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And Thistle Storytellers
author Andy Thibault is among six writers featured during the Sunday Night
Storytellers series this spring at the Bee And Thistle Inn in Old Lyme.
The series of dinner parties runs March 18 through April 29.Thibault's
appearance is scheduled for 6 p.m. on April 29.
"We're quashing the winter doldrums," innkeeper Linnea Rufo
Thibault, author of Law & Justice in Everyday Life, published the
award-winning Cool Justice column in The Connecticut Law Tribune from
2000-06. He currently publishes a blog on cops, courts, general news and
the arts at www.cooljustice.blogpsot.com.
F. Lee Bailey described Thibault as "a gunslinger from the Old West,
ready to fire at anything that moves -- especially if he doesn't take
kindly to the movement ... He is in a way a corollary of Robin Hood; he
takes from the powerful and gives to the weak."
Thibault's reporting on the Smolinski missing person / love triangle case
last fall coincided with a request by the Waterbury police department to
seek FBI assistance. A series he co-authored about a shady land deal and
an attempt to shut down a Montessori school in Enfield has drawn the
attention of corruption investigators. An extensive interview with
Thibault about blogs was published in the Fall 2006 edition of Readings,
the quarterly publication of The Connecticut Center for the Book.
He is an adjunct lecturer in English and a mentor in the MFA writing
program at Western Connecticut State University. He is a consulting
editor for the literary journal Connecticut Review and the author of
several other books including The History of the Connecticut State Police
and The 12-Minute MBA for Lawyers. Thibault chairs a non-profit foundation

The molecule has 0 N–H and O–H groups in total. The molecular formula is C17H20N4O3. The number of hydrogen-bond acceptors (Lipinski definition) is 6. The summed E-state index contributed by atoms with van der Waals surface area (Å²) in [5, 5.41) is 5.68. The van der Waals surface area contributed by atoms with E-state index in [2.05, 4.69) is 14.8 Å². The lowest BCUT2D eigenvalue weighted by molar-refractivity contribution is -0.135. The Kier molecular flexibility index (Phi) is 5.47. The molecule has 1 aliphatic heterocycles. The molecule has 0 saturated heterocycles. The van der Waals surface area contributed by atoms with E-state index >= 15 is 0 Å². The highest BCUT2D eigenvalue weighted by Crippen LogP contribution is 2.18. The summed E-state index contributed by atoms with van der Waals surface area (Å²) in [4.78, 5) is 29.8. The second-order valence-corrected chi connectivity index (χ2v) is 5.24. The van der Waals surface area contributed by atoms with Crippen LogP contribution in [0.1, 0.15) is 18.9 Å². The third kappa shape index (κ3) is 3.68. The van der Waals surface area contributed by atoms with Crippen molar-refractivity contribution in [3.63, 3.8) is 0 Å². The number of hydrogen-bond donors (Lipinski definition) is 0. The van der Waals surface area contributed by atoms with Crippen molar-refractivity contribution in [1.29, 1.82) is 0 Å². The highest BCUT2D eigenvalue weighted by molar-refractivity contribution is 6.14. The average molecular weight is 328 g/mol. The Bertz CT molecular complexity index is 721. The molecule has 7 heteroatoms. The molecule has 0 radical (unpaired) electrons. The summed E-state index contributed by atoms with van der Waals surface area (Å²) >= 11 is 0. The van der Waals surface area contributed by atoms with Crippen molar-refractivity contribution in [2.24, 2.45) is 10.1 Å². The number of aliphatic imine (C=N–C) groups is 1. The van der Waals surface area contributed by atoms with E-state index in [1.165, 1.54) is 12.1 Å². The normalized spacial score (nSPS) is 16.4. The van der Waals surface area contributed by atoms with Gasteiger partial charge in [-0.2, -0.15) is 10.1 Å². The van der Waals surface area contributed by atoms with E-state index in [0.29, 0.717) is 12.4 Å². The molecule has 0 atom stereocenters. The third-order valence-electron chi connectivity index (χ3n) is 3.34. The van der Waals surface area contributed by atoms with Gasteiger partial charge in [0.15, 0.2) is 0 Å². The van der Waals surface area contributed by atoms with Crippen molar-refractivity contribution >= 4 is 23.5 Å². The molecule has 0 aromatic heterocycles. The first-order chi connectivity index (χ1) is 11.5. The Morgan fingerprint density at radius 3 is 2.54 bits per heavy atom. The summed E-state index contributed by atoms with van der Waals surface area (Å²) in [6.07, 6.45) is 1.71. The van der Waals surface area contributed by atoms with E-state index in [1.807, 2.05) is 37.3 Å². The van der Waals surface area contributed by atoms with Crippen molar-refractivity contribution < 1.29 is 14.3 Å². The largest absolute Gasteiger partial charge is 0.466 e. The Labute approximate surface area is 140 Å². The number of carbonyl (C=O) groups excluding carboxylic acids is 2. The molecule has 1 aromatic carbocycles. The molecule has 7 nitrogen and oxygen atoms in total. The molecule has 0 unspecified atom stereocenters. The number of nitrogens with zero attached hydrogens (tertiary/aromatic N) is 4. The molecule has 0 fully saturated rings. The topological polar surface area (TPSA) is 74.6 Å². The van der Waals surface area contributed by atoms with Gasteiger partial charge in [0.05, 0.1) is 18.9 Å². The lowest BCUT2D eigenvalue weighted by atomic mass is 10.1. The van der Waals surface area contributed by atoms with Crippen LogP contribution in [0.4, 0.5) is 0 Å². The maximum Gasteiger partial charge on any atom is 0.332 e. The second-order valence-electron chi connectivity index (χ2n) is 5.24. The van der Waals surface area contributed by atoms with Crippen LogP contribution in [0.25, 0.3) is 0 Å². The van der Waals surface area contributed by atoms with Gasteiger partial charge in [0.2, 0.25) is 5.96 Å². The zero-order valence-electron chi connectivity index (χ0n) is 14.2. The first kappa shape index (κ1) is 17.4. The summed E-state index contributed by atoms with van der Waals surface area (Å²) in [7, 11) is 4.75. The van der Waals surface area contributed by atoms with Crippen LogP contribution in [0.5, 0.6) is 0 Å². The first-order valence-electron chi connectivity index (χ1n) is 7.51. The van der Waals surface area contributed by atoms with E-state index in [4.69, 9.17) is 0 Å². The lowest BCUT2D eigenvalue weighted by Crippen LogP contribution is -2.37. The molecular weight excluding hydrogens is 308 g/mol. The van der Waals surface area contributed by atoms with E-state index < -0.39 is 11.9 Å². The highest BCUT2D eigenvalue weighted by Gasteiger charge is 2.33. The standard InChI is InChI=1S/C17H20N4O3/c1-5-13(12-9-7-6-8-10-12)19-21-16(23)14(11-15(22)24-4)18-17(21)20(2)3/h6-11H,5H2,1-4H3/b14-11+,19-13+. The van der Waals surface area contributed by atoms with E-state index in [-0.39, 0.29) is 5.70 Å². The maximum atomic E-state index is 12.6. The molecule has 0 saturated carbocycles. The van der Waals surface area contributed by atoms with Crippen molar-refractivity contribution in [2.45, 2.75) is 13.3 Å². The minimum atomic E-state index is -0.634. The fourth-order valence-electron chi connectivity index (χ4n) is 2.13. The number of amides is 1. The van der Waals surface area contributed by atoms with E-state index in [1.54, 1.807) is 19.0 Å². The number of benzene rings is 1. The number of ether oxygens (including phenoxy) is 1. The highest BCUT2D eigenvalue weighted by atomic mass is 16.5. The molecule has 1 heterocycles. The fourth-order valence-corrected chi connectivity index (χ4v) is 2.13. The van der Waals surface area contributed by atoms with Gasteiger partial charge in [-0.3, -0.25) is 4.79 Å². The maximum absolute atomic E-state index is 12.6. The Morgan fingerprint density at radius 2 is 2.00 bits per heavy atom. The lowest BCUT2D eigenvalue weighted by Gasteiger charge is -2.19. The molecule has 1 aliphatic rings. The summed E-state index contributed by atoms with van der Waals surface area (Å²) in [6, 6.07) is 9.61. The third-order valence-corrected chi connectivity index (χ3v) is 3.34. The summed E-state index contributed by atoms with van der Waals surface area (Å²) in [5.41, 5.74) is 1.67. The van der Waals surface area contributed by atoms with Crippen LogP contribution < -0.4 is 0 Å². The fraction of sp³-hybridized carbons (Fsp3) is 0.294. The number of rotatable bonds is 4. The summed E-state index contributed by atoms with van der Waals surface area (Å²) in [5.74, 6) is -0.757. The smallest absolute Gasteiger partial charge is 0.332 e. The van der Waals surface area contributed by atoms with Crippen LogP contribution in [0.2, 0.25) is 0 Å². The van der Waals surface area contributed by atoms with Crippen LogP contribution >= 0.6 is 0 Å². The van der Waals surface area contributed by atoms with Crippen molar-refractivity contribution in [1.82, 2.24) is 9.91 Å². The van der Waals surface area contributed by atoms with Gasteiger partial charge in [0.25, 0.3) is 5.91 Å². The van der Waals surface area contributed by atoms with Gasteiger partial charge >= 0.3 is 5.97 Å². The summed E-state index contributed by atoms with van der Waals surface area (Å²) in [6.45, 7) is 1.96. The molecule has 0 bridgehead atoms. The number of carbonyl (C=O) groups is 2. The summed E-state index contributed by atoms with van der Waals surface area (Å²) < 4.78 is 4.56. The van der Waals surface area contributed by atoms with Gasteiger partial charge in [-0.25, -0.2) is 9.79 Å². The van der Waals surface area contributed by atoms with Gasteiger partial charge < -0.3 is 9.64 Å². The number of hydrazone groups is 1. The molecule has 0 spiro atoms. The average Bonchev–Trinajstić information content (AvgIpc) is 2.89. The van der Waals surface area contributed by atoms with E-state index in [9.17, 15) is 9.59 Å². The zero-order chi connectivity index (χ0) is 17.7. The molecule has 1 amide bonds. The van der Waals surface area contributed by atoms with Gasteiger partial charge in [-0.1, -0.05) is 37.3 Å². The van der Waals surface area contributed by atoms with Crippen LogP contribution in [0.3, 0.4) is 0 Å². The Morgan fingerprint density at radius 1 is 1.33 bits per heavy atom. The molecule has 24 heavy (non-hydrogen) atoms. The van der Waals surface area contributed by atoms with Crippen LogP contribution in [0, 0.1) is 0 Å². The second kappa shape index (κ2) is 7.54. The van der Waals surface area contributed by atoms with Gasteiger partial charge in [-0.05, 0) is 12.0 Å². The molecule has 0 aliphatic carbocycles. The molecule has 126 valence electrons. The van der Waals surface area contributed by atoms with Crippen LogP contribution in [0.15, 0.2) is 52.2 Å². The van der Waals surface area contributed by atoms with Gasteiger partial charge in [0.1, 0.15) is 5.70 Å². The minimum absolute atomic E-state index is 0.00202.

that awards $1,000 prizes annually to young poets and writers in
Connecticut -- The IMPAC-Connecticut State University Young Writers Trust.
He is also a licensed professional boxing judge and a private
As chief investigator for the Washington, D.C. public interest law firm
Judicial Watch, Thibault brought in from the cold two girlfriends of the
late U.S. Commerce Secretary Ron Brown as the firm probed cash for trade
mission placements and other corruption in that agency.
Thibault delivered the 2004 Pew Memorial Lecture in Journalism at Widener
University, Chester, Pa. His speech was reprinted in The Executive Speaker
Other authors in the Bee and Thistle Inn series include: Robert Holland,
Voice of the Tree, March 18; and Mary-Ann Tirone Smith. Girls of a Tender
Age, April 1.
The Bee and Thistle Inn sits on five acres by the Lieutenant River in Old
Lyme. It has 11 guest rooms. The inn was built in 1756 as a private home.
Patrons can reserve for the storytelling series and a three-course dinner
at 860-434-1667 or by email at email@example.com
Thibault has been an editor at publications including The Hartford
Courant, The Commercial Record and The Times Leader, Wilkes Barre, Pa.
His writing also has appeared in Connecticut Magazine and on "Page
Six" of The New York Post. He is a former commissioner of the
Connecticut Freedom of Information Commission, a former vice chairman of
the Litchfield Board of Education and a former board member of the
Connecticut Commission on the Arts. He has also served as vice president
of the Litchfield-Morris Rotary.
Thibault's work as an investigative reporter and feature writer hasearned
numerous state and national awards, including a series that won first
place prizes from the National Newspaper Association for investigative
reporting, the New England Press Association for community service and the
Connecticut Society of Professional Journalists for in-depth reporting.
Thibault is a member of the Society of Professional Journalists. He also
serves on the advisory board of the Connecticut Center for the Book,
affiliate of the Library of Congress.
Rainy Faye Bookstore
June 29, 2006
12:00 pm to 2:00 pm
Andy Thibault, John Briggs & Ravi Shankar read from new work:
Rainy Faye Bookstore
Thibault, author of Law & Justice in Everyday Life, is an